Legendary journalist Bob Woodward, whose Watergate reporting with Carl Bernstein at the Washington Post led to President Richard Nixon’s resignation in 1974, is coming to Palm Springs to talk about current events and share insights from his interviews with nine U.S. presidents.
The 76-year-old Pulitzer Prize-winner — still working at the Post after 49 years — will discuss “The State of the American Presidency” on March 6 as part of the Palm Springs Speaks lecture series.
Woodward took time out from his national tour and work on his second book about Donald Trump to speak with Palm Springs Life about his career, politics, and what keeps him optimistic.
In your appearances around the country, you’ve said, “The old order is dying.” What do you mean?
I cited the example of Barbara Tuchman’s book, The Guns of August. Her book is about how World War I was kind of an accident, and she writes that on history’s clock, at that time, the old order was going up in a blaze. And I think in a sense what happened in 2016 has its parallels — not absolute, but its parallels. The old order — Republicans, Democrats — didn’t figure out what was going on… and that Trump really captured what Barbara Tuchman calls “history’s clock.” The world changed, and I think a lot of people didn’t see that, including myself.
How do you remain optimistic, given all that you know about politics and world affairs?
I’m from the Midwest, and so my natural tendency is to be optimistic. And I think there are indeed lots of problems. We’ve had problems before, so I think we’ll sort our way through this. Exactly how or who, you know, that’s open. There are so many unknowns. It’s a pivot point in history. And the upcoming election is really important to see whether Trump gets another term, or some Democrat or Independent comes in and takes over the presidency. One of my themes in my talk is about the extraordinary concentration of power of the presidency. I think we’ve lost sight of how much power presidents have. In many ways, Trump has demonstrated that. So who is president really matters.
You’ve written about the last nine presidents. What similarities have you noticed?
All presidents that I’ve written on, from Nixon to Trump, to a certain extent are isolated, and it’s hard for them to get good, straight advice or understand what’s going on in the world. There are a lot of people who kind of cow-tow to presidents, so it’s hard for them to break through.
What is Trump’s greatest strength in trying to secure a second term?
Well, he’s got the power of the presidency. He’s got the support of the Republican Party. He’s seized the communications channel — when he tweets or makes a statement, he takes over the news cycle. But the country’s very divided.
Is this an unprecedented level of divisiveness that you’ve seen over your time covering politics?
Presidents are divisive because they’re elected by one party, or generally by one party. I don’t know. We’re in extraordinary times, no question, and how it comes out is going to be really important to everyone in the country.
What can you share about the book you’re working on now about Trump?
I’m still working on it and it’s never good to talk about a work in progress. It’s the second book on Trump and it will come out in September or October.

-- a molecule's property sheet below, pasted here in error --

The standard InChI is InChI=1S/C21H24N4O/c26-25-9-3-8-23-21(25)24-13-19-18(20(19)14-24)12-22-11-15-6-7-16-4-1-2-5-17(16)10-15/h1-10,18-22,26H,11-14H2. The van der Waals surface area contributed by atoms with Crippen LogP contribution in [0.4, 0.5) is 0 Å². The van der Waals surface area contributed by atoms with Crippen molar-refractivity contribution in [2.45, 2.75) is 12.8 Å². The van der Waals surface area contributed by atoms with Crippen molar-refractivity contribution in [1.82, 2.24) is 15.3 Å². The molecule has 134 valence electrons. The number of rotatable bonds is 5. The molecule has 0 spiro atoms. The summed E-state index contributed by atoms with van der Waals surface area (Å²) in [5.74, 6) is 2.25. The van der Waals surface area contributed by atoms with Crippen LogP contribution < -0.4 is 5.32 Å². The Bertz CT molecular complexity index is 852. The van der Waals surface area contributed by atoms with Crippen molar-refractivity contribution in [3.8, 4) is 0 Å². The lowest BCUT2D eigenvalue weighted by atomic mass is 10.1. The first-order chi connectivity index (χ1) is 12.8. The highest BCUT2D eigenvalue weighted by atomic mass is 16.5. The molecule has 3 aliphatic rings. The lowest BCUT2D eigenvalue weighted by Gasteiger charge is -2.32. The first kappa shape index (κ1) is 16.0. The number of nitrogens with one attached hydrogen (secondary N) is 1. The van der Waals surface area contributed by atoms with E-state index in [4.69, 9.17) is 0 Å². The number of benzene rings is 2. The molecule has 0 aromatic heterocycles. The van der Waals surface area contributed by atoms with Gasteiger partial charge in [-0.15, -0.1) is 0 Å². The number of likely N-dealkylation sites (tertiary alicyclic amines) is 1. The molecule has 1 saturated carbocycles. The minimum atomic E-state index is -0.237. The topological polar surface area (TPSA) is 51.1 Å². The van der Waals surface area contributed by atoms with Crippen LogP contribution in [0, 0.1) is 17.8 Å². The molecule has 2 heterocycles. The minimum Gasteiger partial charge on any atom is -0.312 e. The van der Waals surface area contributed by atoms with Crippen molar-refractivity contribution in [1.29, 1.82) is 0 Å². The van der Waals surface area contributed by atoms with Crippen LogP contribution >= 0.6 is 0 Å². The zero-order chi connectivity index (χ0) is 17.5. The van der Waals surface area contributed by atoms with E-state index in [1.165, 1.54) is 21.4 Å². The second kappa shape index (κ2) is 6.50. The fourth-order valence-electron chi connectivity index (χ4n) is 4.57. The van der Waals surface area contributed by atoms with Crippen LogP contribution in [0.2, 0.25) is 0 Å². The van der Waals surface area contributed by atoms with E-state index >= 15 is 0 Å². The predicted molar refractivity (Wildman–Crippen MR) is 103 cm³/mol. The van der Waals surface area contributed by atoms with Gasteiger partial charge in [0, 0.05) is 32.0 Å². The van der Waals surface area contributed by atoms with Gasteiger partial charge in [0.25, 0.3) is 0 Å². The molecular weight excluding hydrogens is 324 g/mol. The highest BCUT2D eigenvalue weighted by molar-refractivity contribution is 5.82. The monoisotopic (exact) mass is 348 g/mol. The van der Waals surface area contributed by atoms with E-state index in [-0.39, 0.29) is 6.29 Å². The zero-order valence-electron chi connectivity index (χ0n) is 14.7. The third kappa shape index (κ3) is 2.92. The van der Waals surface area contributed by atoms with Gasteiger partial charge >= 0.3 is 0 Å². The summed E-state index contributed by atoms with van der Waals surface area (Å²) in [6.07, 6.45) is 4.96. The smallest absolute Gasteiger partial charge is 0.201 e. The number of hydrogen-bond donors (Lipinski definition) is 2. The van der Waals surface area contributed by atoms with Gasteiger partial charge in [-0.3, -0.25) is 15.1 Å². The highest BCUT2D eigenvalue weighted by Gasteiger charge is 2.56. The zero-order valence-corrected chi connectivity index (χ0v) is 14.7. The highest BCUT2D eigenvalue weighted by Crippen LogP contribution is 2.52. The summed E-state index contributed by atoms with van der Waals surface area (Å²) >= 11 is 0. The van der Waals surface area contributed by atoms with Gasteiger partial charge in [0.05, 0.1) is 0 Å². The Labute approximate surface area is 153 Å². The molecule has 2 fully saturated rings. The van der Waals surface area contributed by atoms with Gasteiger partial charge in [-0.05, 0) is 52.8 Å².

What do you think about the future of the media landscape?
The internet and some of the devices and the whole culture has created an atmosphere of impatience and speed. You see it all the time: Give it to me in a sentence. What’s the headline? Tell me what’s going to happen. People want to know the future and I don’t think journalists are very good at covering the future. We run by the past too often and don’t spend enough time trying to explain that. We run by the past. Oh yeah, that’s over, what’s new? What’s on Twitter? What’s on social media?
In this quick-fix culture, what does it take for reporting to have weight with the public?
Get it right. Get it in-depth. Find documents, notes, diaries, talk to witnesses, people who participated and people who surround the issue you’re writing on. That takes a lot of time, and I have the luxury of time.
What do you like to do when you’re not working?
I’m looking forward to coming (to Palm Springs). It’s one of the great spots in the country. I used to play golf. I had a hip replacement, so I haven’t played in a while. Just sit and read is about the best break I can get.
Is journalism as exciting and rewarding to you as when you first got into it?
Yep. Reporters have the best jobs — at least in this country, I believe… We get to make momentary entries into people’s lives when they’re interesting, and then get the hell out when they cease to be interesting. Doctors and lawyers have patients or clients who often have routine matters. We flee from the routine. We’re trying to write about what’s extraordinary and what’s different and what may have meaning. I’ve worked at the Washington Post for 49 years and I never once remember an editor saying, “OK, let’s go find something routine and boring.”
Bob Woodward will talk as part of the Palm Springs Speaks lecture series, 7:30 p.m. March 6 at The Richards Center for the Arts at Palm Springs High School, 2401 E. Baristo Road, palmspringsspeaks.org.